Monday, January 17, 2022
On this (very rainy in Massachusetts) Martin Luther King, Jr. Day, we as law educators need to remember that every fight for civil rights was only a fight because there were lawyers on the side of denying civil rights. The people advocating for denying rights were trained lawyers who had been to law school (or the equivalent in some states) and were admitted to the bar to practice law. They had been taught basically the same subjects we teach students today. As we educate this new generation of lawyers, we need to be sure to remind them that lawyers, above all, should seek justice (which is not the same as law) and truth (again, not the same as law). Law is just a tool we can use to walk these paths.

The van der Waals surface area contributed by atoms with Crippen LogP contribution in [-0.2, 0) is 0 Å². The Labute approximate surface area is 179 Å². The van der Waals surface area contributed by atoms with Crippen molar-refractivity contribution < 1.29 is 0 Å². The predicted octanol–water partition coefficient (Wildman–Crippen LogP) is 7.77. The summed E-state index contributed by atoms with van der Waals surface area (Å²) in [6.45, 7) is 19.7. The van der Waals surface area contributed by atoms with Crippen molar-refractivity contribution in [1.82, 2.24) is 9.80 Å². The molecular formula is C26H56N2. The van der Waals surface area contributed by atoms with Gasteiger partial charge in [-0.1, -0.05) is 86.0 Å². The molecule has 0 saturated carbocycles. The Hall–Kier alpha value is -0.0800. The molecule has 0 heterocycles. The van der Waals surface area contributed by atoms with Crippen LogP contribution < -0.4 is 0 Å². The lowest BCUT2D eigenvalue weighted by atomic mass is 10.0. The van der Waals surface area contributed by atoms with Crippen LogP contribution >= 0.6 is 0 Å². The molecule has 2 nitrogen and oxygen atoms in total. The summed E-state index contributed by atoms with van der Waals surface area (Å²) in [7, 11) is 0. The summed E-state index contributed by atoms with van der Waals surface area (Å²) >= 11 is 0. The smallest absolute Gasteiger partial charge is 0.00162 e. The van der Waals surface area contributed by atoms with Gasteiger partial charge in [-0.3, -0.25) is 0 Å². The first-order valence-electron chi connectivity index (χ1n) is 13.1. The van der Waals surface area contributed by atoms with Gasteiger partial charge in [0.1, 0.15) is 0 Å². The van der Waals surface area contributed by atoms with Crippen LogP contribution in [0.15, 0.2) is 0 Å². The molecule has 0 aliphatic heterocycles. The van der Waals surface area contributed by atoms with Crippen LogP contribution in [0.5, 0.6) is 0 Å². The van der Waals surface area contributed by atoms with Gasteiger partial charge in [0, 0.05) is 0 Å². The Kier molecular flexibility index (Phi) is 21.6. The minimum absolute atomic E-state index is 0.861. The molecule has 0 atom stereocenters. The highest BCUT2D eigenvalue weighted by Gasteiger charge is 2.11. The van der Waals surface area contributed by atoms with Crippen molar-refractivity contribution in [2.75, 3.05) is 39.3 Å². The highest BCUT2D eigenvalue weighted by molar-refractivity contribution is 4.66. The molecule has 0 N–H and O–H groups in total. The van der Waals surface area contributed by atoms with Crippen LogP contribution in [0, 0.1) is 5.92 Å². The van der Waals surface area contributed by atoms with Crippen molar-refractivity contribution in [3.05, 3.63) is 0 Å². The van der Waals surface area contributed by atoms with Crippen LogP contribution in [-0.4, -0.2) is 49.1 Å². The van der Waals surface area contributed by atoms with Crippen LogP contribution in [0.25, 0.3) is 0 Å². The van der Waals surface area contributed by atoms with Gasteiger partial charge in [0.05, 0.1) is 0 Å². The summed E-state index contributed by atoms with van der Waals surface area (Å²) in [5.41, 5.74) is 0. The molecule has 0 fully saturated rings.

Martin Luther King noted that, “[t]he function of education is to teach one to think intensively and to think critically. Intelligence plus character – that is the goal of true education.” Nelson Mandela added that, “[e]ducation is the most powerful weapon which you can use to change the world.”
The same way a construction worker, a surgeon, or a Jedi knight would be carefully trained to use equipment safely, we need to make sure our students know the consequences of unsafely operating the tools we are giving them -- as much as they know how to use the power.
As we start our new semester tomorrow, and while I am still reeling about the events in a Texas Synagogue this weekend, I renew my vow to engage in true education. Lawyers have an almost sacred relationship with truth and justice that should not be dismissed or forsaken. We need to teach our children well that, “[i]njustice anywhere is a threat to justice everywhere. We are caught in an inescapable network of mutuality, tied in a single garment of destiny. Whatever affects one directly, affects all indirectly." (Martin Luther King, Jr., 1963).
Martin Luther King, Jr. on the Boston Common in 1965-also in the rain.